Does Paul command celibacy in 1 Corinthians 7? How should believers today read this passage?
For many young people, myself definitely included, marriage is a wonderful dream. The desire to meet and fall in love with a woman has burned in me most of my life. I cannot remember a time when I wasn’t dreaming up love stories or getting teary-eyed at romance. Likewise, many a believer longs for that time where they will find a partner to serve God in unison. It’s a desire that’s honestly beautiful and often God ordained.
However, Paul seems to disagree in his letter to the Corinthians. And as has been seen time and again fundy atheists accuse believers of cherry picking or failing to understand the text whenever they marry. The implication made by critics is that Paul commands lifelong celibacy, but is that a contextualized reading of the passage? The verses most commonly mentioned are as follows,
“Now concerning the things whereof ye wrote unto me: It is good for a man not to touch a woman.” (1 Cor 7:1)
“For I would that all men were even as I myself. But every man hath his proper gift of God, one after this manner, and another after that.” (1 Cor 7:7)
“But as God hath distributed to every man, as the Lord hath called every one, so let him walk. And so ordain I in all churches.” (1 Cor 7:17)
“And this I speak for your own profit; not that I may cast a snare upon you, but for that which is comely, and that ye may attend upon the Lord without distraction.” (1 Cor 7:35)
Is Paul commanding lifelong celibacy? If not, is he saying that lifelong celibacy is preferable? There are few things to mention.
The first response is that in the first verse Paul is quoting a Corinthian saying (“It is good for a man not to touch a woman”), it isn’t he who is making that statement. Another key point is that Paul uses the same word for “woman” as he does for “wife’ in this passage (Gyne) which brings the conversation (in this verse) to someone unmarried abstaining from sexual relations to one who is. In the following verses, Paul tells the Corinthians that it’s best to not leave spouses wanting lest the temptation to fornicate arises. The same goes for those unmarried as Paul says that it is better to marry than to burn in their passion. The question is why would the Corinthians say that at all? Paul gives us an answer further along.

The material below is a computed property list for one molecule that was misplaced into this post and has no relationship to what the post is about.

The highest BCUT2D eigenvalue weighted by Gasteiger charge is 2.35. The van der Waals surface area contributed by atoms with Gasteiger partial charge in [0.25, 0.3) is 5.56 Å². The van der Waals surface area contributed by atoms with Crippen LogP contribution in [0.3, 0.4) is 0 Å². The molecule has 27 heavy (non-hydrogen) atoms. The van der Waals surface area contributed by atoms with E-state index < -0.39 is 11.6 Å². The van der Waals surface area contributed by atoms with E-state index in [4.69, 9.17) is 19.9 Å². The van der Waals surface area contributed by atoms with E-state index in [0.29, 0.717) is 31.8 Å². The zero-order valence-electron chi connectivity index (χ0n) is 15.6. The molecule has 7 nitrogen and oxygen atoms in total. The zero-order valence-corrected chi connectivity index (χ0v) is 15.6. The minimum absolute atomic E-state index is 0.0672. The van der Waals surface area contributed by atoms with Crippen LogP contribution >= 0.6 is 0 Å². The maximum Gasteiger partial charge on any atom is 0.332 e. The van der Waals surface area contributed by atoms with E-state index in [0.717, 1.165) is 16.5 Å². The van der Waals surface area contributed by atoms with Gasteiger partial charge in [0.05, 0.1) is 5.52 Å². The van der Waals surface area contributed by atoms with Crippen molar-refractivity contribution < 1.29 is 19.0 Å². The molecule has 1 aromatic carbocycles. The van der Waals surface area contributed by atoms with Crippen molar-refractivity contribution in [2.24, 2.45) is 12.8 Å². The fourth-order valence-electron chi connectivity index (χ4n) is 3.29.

“I suppose therefore that this is good for the present distress….” (1 Cor 7:26)
In Bruce Winter’s “After Paul Left Corinth” he speaks of a food shortage in Corinth around the 40s-50s A.D. You can see why the Corinthians would say that it was better for a man not to touch his wife during that time. Birthing children would only lead to more trouble and the unmarried caring for the needs of a wife would certainly distract from the greater need at hand.
But what about the verse where Paul says this is what he teaches to all the churches? By the time Paul wrote that he has moved into matters of divorce; that everyone should walk in the way God has laid before them.
What does this mean for believers today? How should we apply this passage? We can glean from this a valuable lesson I learnt a while back when I was obsessed with finding a girlfriend. God knows the desires of the heart and He will fulfil them in due time. Yet, as was the case in Corinth, that due time may not be right now. Paul says throughout the passage that getting married during this time is far from a sin, in actuality, you would have done the right thing if it meant resisting fornication. However, the question to ask is can we really give ourselves completely to the one we love if there is a greater need to attend to first? And if we neglect that need would that be the best decision for our husbands or wives or even children? Marriage is an incredibly beautiful thing and I despair for anyone who wishes to fulfil their desire before its due time because I know it won’t be as wonderful as it could be.
Focus on what you have and where you are today. When all is said and done it will be worth it.